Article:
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Why Do Russian Airliners Have  
User currently offlineDeltaRNOmd-80 From , joined Dec 1969, posts, RR:
Posted (14 years 1 month 1 week 6 days 2 hours ago) and read 2186 times:

Why do most Russian airliners have their wings on top of the fuselage? It looks strange and it seems to put more stress on the wings because they look like they are sagging....

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Photo © Paul J. Hooper



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Photo © Brian Wilkes



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Photo © Tomislav Muic



Any info appreciated, thanks!

22 replies: All unread, jump to last
 
User currently offlineSccutler From United States of America, joined Jan 2000, 5484 posts, RR: 28
Reply 1, posted (14 years 1 month 1 week 6 days 1 hour ago) and read 2043 times:

The high-wing Russian aircarft you showed are derivatives of military transport designs; high-wing aircraft are much more well-suited to operations from unimproved/underimproved fields (such as military ops might be), because:

1. Engines less likely to ingest foreign objects;
2. Wings further away from FO's, as well as being above more ground-based obstructions, like small trees, vehicles, pesky civilians;
3. Landing gear narrower track from fuselage, narrower runway/strip requirements;

I know I'm missing a lot, but analogize to C-141; C-5A; C-17



...three miles from BRONS, clear for the ILS one five approach...
User currently offlineSamurai 777 From Canada, joined Jan 2000, 2458 posts, RR: 4
Reply 2, posted (14 years 1 month 1 week 6 days 1 hour ago) and read 2034 times:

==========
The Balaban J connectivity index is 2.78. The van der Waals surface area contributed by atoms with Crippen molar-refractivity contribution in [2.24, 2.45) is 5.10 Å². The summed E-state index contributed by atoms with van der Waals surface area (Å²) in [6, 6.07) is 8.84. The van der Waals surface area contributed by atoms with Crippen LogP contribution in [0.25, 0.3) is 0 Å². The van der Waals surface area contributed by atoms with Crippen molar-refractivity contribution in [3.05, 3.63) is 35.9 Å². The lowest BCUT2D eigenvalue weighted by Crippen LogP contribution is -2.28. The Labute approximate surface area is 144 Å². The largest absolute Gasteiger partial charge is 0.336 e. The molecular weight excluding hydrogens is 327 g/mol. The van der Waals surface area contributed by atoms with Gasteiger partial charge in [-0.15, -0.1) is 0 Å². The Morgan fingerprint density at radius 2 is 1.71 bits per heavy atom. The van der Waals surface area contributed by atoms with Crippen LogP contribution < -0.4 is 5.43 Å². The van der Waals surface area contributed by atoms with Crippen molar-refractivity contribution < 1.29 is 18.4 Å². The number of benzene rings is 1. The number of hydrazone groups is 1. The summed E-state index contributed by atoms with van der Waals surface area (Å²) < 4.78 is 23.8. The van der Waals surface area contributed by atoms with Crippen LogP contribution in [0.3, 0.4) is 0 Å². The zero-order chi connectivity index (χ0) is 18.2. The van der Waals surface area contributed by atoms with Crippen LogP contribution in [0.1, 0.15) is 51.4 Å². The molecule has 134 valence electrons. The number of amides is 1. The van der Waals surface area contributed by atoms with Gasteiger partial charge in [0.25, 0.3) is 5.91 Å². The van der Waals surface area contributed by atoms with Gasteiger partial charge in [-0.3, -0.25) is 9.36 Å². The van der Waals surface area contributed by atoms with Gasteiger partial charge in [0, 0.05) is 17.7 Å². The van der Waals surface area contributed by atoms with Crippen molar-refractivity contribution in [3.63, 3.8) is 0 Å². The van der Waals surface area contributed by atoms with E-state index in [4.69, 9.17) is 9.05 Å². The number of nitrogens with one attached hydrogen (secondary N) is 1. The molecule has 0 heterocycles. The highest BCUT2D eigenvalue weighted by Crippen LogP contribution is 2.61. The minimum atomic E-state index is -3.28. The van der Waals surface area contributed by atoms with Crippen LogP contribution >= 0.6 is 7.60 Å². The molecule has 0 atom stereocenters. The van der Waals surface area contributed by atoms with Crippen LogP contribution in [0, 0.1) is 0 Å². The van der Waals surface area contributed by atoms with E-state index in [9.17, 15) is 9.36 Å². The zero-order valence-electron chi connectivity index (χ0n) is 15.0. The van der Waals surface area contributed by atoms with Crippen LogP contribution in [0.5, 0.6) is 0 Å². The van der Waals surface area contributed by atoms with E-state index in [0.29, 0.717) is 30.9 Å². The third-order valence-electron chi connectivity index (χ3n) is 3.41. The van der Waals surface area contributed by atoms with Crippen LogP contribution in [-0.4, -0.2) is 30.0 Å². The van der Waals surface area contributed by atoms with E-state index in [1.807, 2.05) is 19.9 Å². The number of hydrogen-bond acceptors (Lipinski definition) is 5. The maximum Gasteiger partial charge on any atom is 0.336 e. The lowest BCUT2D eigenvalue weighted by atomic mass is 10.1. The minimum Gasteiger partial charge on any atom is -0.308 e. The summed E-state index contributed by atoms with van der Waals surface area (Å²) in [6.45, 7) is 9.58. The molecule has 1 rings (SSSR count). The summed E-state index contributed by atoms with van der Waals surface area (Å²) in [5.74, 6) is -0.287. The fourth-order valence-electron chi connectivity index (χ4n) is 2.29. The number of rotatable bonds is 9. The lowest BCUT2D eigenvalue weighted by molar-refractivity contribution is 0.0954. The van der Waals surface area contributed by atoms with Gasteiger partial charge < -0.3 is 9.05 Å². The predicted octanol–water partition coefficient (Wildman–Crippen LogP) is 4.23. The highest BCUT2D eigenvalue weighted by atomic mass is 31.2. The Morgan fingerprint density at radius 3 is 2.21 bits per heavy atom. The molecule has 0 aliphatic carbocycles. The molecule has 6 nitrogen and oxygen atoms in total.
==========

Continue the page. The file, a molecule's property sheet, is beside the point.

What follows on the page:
A lot of those are generally used for cargo, both military and civilian, but I've read that the Il-76 has been converted partially for passenger use. It is shown in the last photo in DeltaRNOmd-80's topic post. The same goes for the An-72/74 (they're very similar in appearance - and that is shown in the 2nd photo of DeltaRNOmd-80's topic posting).

User currently offlineRobin27 From , joined Dec 1969, posts, RR:
Reply 3, posted (14 years 1 month 1 week 5 days 22 hours ago) and read 2017 times:

The wings are not sagging, but have what is known as Anhedral. Western civil aircraft have dihedral, which is when the wings seem to point upwards along their span. This is an inherently stable design and I will illustrate this in a moment.

The previous posts have already mentioned the military aspect of Russian aircraft design, in particular civil airliners. Illushyn 62's, Tupolev 104, 124, 134 and 154 are all civil airliners with anhedral. Western military aircraft also have anhedral, so why?

A military aircraft must have rapid response to the controls for maximum manouverabiity in a conflict situation, therefore an unstable design will assist in this respect.

The best way to illustrate the differences between anhedral and dihedral is to imagine a small ball cut in half. One half has the open side uppermost and the other the open side down.

The half with the open side up we will call dihedral. Now imagine placing a pea in this half. The result is that the pea finds it's way to the bottom and remains stable.

Now with the open side down half which we will call anhedral, placing the pea on the top of the ball will require skill to prevent it falling to one side or the other. It reasons therefore that the slightest movement will cause the pea to roll rapidly, where as the stable pea in the dihedral half will require a much more determined movement to make it move. Also this pea is easily returned to a stable condition, where the anhedral pea is not.

The Boeing 747 with low wing dihedral and underslung engines was designed for civil use from paved runways, but the Lockheed C5A Galaxy with a high mounted anhedral wing was designed for military use.

Going back to the Russian designs, I can only assume that their civil airliners were designed with massive troop transport in mind during the Cold War years.

I hope that explains it well enough, just think of the pea as an aircraft fuselage.


User currently offlineTanguy From Australia, joined Sep 1999, 154 posts, RR: 0
Reply 4, posted (14 years 1 month 1 week 5 days 21 hours ago) and read 2010 times: